It is important to consider your life. Although, life doesn’t need to keep you from accomplishing your fitness goal it is easier to work with it rather than against it. So use it. If you have children or pets include them. Add activity into your day by parking further and walking more, taking the stairs, and planning active lunches or meetings when possible (walking around the block counts). Look at your schedule and slowly make realistic changes.

Bottom-line is we are all ready at different times and often our sense of what we are currently doing and the thought of trying to fit something else in is overwhelming. It is important to take a close look at what we are currently doing, what we want to do different, and start slowly.

You are a work in progress and just the fact that you are thinking about making a change is a step in the right direction. Keep it up!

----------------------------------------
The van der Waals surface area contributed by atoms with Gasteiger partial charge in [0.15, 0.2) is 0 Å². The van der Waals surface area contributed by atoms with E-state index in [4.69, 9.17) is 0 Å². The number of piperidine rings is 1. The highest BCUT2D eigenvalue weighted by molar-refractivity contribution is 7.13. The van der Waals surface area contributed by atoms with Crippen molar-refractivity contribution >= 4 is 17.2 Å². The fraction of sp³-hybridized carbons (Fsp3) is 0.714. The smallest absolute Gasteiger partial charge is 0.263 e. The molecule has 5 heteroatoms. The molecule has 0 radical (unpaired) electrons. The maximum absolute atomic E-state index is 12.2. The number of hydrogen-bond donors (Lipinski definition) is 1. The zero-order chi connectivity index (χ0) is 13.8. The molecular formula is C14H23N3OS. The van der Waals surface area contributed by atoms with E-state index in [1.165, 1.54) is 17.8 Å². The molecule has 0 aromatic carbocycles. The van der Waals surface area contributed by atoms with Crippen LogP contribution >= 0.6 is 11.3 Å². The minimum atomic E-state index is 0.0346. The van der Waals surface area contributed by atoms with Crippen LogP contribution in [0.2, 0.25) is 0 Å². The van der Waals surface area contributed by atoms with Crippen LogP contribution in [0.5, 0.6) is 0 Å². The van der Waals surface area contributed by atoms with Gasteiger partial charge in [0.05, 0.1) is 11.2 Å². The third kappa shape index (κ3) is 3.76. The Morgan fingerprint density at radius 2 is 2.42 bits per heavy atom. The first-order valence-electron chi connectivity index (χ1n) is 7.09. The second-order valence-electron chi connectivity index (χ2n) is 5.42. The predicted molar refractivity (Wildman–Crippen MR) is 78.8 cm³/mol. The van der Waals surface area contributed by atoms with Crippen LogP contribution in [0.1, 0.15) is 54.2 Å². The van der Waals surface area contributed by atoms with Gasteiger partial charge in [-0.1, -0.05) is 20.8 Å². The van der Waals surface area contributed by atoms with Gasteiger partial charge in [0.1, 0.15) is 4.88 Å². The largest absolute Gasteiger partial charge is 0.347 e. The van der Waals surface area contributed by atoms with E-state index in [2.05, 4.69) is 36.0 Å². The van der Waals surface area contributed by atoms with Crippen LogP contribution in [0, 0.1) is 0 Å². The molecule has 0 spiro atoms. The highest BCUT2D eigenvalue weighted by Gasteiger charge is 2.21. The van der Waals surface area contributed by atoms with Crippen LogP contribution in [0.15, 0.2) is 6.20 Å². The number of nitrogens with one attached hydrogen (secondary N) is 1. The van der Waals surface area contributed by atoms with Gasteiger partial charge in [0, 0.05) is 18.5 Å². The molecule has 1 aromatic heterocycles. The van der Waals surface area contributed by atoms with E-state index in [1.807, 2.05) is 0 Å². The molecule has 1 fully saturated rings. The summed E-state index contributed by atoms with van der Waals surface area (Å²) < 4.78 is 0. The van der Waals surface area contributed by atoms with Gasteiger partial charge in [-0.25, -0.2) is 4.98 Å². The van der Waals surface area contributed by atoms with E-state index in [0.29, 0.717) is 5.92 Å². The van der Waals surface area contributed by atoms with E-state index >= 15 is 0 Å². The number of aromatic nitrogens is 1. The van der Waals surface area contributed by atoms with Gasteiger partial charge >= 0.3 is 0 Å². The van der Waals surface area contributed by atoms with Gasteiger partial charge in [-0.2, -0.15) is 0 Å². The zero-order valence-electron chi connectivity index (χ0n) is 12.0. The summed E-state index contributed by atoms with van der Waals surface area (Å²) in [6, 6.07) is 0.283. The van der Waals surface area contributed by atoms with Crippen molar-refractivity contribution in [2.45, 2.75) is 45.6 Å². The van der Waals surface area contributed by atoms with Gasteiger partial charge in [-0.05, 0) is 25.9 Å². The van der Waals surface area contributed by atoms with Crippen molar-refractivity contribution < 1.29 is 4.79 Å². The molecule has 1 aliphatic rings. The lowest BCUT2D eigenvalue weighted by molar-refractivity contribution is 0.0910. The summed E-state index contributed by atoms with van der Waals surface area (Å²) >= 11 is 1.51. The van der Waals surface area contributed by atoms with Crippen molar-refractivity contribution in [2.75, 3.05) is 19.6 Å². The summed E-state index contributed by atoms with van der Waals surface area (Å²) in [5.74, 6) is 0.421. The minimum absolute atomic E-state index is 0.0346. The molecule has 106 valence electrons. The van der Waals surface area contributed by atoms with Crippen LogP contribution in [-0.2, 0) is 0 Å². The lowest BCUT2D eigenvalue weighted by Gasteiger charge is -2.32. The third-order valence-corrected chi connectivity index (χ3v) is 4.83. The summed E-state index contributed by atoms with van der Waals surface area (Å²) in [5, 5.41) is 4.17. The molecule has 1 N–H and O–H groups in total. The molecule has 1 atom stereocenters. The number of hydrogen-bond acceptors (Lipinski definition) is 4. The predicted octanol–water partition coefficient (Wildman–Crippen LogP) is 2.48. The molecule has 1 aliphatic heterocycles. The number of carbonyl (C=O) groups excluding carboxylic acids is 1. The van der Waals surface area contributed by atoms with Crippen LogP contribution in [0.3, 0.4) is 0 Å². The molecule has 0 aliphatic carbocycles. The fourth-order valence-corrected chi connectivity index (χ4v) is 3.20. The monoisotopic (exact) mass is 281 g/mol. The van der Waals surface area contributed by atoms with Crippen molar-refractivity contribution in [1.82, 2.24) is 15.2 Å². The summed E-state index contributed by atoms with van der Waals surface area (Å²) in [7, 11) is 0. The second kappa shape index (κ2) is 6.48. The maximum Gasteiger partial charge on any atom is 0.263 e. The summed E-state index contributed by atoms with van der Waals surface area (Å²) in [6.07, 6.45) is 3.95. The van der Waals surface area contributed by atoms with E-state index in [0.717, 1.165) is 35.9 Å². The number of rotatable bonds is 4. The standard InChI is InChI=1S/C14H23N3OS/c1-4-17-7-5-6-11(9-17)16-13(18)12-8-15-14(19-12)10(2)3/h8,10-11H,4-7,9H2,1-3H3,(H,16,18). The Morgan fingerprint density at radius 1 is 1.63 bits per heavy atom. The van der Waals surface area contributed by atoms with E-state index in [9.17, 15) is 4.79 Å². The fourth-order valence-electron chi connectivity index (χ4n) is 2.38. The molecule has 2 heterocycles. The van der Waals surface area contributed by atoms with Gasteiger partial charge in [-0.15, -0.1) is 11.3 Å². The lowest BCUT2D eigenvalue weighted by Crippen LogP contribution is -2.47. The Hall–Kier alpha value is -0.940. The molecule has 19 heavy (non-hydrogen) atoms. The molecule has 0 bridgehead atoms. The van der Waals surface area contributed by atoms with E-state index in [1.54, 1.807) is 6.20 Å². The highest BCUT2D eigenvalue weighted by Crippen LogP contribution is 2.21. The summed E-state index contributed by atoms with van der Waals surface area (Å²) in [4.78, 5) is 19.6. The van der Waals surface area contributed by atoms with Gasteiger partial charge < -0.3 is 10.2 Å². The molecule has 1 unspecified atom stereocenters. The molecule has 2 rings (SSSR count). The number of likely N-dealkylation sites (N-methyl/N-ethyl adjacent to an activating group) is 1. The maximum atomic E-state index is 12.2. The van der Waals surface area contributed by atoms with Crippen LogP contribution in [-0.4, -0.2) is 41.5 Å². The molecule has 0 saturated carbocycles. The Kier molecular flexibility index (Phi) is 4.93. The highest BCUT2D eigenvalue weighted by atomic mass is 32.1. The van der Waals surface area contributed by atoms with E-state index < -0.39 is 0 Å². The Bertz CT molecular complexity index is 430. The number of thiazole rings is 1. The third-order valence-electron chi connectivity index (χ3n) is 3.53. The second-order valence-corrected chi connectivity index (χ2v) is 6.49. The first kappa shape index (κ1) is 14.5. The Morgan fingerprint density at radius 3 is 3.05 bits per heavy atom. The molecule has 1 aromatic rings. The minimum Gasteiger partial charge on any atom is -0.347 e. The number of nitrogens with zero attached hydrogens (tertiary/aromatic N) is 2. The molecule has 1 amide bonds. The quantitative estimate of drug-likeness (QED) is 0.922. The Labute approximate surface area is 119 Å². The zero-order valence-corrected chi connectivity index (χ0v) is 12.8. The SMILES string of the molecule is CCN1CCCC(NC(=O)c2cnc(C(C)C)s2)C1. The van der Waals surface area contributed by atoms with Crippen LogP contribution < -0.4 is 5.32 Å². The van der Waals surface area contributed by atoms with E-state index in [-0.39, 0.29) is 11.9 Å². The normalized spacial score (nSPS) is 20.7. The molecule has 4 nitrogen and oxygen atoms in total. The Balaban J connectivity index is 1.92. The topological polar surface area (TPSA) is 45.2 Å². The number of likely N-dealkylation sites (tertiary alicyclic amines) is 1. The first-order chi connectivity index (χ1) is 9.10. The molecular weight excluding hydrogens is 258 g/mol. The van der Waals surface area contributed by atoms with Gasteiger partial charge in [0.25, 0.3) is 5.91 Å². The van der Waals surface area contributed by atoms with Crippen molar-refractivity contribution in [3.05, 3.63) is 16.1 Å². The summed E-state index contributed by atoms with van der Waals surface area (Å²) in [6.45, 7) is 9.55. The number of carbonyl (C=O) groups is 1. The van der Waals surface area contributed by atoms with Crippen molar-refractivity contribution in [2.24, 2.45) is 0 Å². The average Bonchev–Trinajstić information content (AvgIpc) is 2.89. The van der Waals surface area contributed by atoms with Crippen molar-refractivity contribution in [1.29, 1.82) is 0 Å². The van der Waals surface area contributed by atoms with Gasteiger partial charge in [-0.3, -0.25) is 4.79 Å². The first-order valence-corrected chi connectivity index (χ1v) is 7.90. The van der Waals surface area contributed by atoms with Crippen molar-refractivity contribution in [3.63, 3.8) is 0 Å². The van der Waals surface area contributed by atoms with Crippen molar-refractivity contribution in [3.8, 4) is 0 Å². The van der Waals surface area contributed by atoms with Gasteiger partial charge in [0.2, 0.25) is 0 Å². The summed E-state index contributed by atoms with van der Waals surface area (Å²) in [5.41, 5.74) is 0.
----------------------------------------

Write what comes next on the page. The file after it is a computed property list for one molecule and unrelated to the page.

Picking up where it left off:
10 Ways to Move Your Body Today

I know I haven’t written in a while. I’ve started a PhD program and it’s kept me writing and reading a ton. I have been learning about the bodies need to express itself with movement as its communication route. Here are 10 ways to let your body talk. Some people like using music others don’t.

First get quiet and draw your attention to your body. Where does your attention want to go, where do you avoid? Notice if anything needs more attention. Then allow your body to begin to move. Here are some ideas.

1) Jump
2) Move your arms like they are under water
3) Take big steps
4) Twist (be careful to honor your body’s level of fitness for this movement)
5) Bounce
6) Crawl
7) Balance – see how many different ways you can come up with ways to balance your body, arms, legs, torso
8) Walk on your tiptoes or heels
9) Open and close your fists (or your toes)
10) Move however your body wants – tighten, release, fast, slow, rhythmically, asymmetrical, just MOVE!!!!